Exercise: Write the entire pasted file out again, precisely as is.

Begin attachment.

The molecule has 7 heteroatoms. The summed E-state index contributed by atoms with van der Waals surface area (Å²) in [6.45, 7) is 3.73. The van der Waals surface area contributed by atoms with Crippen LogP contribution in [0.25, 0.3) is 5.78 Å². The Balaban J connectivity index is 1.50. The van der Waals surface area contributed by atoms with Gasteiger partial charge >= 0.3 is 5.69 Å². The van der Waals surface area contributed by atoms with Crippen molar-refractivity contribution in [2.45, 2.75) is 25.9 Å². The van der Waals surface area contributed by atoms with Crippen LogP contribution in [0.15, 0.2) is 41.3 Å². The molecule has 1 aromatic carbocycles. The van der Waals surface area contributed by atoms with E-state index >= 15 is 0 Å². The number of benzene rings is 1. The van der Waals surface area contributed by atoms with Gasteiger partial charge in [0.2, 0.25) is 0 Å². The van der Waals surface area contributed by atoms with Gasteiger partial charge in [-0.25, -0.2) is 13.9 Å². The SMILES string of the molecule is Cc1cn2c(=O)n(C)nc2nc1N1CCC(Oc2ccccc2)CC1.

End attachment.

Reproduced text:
The molecule has 7 heteroatoms. The summed E-state index contributed by atoms with van der Waals surface area (Å²) in [6.45, 7) is 3.73. The van der Waals surface area contributed by atoms with Crippen LogP contribution in [0.25, 0.3) is 5.78 Å². The Balaban J connectivity index is 1.50. The van der Waals surface area contributed by atoms with Gasteiger partial charge >= 0.3 is 5.69 Å². The van der Waals surface area contributed by atoms with Crippen molar-refractivity contribution in [2.45, 2.75) is 25.9 Å². The van der Waals surface area contributed by atoms with Crippen LogP contribution in [0.15, 0.2) is 41.3 Å². The molecule has 1 aromatic carbocycles. The van der Waals surface area contributed by atoms with E-state index >= 15 is 0 Å². The number of benzene rings is 1. The van der Waals surface area contributed by atoms with Gasteiger partial charge in [0.2, 0.25) is 0 Å². The van der Waals surface area contributed by atoms with Gasteiger partial charge in [-0.25, -0.2) is 13.9 Å². The SMILES string of the molecule is Cc1cn2c(=O)n(C)nc2nc1N1CCC(Oc2ccccc2)CC1.